A tight (hypertonic) pelvic floor can often go undiagnosed because it can present similarly to other pelvic floor problems. Common symptoms include back pain, stress incontinence, urge issues and constipation. These symptoms such as will not improve until the tightness of the muscles is dealt with. For this reason it’s so important to get assessed by a women’s health physio
It can be frustrating when recovery doesn’t go quite to plan. Almost every woman I’ve treated has had at least one blip along the way. Whether it’s increased pain from a c-section, worsening prolapse symptoms or leaking when you have a bad cold, it can be really disheartening. But the thing is, we are not robots! Lack of sleep, nutrition, stress and a change in activity can all cause a flare up of symptoms. But that doesn’t mean all is lost. Keep going on your treatment plan and you will find progress does resume! Sometimes you may find you need to take your rehab level back down a step before increasing it again once your flare up settles.
The NICE guidelines recommend a three month physiotherapy exercise programme for prolapse, because research has found that we need to play the long game! Whilst commitment is required, most women find that a course of physiotherapy is effective to manage their prolapse.
astasis recti is a defined as the partial or complete separation of the "six pack" muscle. This muscle is connected down the midline of the stomach by the linea alba (connective tissue).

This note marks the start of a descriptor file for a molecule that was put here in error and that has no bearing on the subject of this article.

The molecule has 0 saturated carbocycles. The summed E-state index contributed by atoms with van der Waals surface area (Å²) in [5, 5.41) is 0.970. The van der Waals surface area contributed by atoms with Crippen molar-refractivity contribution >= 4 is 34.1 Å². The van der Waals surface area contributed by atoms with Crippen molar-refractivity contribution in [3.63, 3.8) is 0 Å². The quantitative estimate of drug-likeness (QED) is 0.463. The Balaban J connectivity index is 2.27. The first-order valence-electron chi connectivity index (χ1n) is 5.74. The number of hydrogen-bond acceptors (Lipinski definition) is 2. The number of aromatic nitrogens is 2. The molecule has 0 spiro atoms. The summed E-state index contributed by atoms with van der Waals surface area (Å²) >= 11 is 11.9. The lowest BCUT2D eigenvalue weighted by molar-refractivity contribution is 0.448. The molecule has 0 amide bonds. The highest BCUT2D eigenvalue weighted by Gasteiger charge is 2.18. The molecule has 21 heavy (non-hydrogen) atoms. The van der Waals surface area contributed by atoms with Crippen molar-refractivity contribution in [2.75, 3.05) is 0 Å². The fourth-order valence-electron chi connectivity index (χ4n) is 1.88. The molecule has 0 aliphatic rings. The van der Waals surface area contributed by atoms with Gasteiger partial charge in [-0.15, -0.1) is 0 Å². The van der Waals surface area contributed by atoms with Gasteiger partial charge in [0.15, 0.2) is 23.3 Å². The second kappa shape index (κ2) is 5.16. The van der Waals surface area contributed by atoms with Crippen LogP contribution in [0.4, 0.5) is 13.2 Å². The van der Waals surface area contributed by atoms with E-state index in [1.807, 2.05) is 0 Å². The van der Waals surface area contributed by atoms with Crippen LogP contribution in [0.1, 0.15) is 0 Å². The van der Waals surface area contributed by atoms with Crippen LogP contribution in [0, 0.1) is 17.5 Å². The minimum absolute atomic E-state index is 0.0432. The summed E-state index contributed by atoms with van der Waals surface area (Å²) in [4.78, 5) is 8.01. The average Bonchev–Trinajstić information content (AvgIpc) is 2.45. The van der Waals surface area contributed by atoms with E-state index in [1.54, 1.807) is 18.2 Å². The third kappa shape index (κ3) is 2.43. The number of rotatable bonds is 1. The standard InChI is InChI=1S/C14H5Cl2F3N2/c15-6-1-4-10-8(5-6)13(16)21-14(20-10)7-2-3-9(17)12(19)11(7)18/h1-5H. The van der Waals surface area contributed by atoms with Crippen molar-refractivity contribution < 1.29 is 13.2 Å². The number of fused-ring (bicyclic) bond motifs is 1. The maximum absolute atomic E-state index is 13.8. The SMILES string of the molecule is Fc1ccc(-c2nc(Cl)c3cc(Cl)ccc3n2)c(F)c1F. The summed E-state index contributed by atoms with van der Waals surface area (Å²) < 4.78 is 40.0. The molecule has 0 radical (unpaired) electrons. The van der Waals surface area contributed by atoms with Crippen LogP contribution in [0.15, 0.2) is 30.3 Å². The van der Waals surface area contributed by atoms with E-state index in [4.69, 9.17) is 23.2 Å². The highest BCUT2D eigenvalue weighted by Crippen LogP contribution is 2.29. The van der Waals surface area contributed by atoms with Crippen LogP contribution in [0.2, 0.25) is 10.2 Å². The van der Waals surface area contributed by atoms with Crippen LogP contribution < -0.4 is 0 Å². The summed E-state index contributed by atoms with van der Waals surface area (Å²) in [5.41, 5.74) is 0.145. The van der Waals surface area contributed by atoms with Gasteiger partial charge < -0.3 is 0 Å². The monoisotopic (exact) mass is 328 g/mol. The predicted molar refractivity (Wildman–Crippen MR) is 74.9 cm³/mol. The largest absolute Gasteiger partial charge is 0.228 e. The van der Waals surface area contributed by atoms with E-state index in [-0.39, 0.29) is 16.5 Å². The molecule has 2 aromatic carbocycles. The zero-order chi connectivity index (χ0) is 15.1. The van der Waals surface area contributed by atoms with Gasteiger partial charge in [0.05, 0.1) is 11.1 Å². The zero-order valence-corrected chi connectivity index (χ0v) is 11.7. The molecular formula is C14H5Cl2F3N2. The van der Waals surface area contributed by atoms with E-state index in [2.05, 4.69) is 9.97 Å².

Diastasis is common in pregnancy - a gap in the six pack muscles occurs to make room for the growing uterus. In most cases the gap naturally close within about 6-8 weeks after pregnancy, but for some women the gap fails to close spontaneously.
Diastasis doesn't just occur in women and pregnancy. it can also affect men, sometimes from doing excessive or incorrect abdominal exercises.
Abdominal separation affects your "core cylinder" muscles, and therefore often occurs alongside other core issues such as pelvic floor weaknes,, incontinence, back pain, constipation and prolapse.
The most common symptom is the classic "mummy pooch" or feeling like you continue to look pregnant, months or years after birth. You may also notice a doming or bulging down the midline of your belly when doing activities that engage the abdominals.
Healing a diastasis requires a holistic approach looking at nutrition, posture, soft tissue release and core exercises.
The core should always be rehabilitated as a whole and so effective diastasis treatment will involve exercises that engage the pelvic floor and the deep abdominals simultaneously.
You can start reconnecting to your core by first finding your pelvic floor:
1)Lie on your back with your knees bent
2)Inhale, breathing from the base of your ribs. As you exhale, close and lift your pelvic floor (imagine you are trying to hold in wee and wind at the same time). Try and start the contraction at your back passage first.
3) At the end of the exhale, let go of the contraction.
Once you can achieve a pelvic floor contraction you need to add load to strengthen your entire core cylinder, which will rebuild tension across the midlne of your abdominals. A physiotherapist can direct you to make sure you are doing the right level of exercises.
You can get a referral via the NHS to a women's health physio, or contact us for an assessment and treatment. Our online pelvic floor foundation course is also perfect to start healing your diastasis. Find out more here.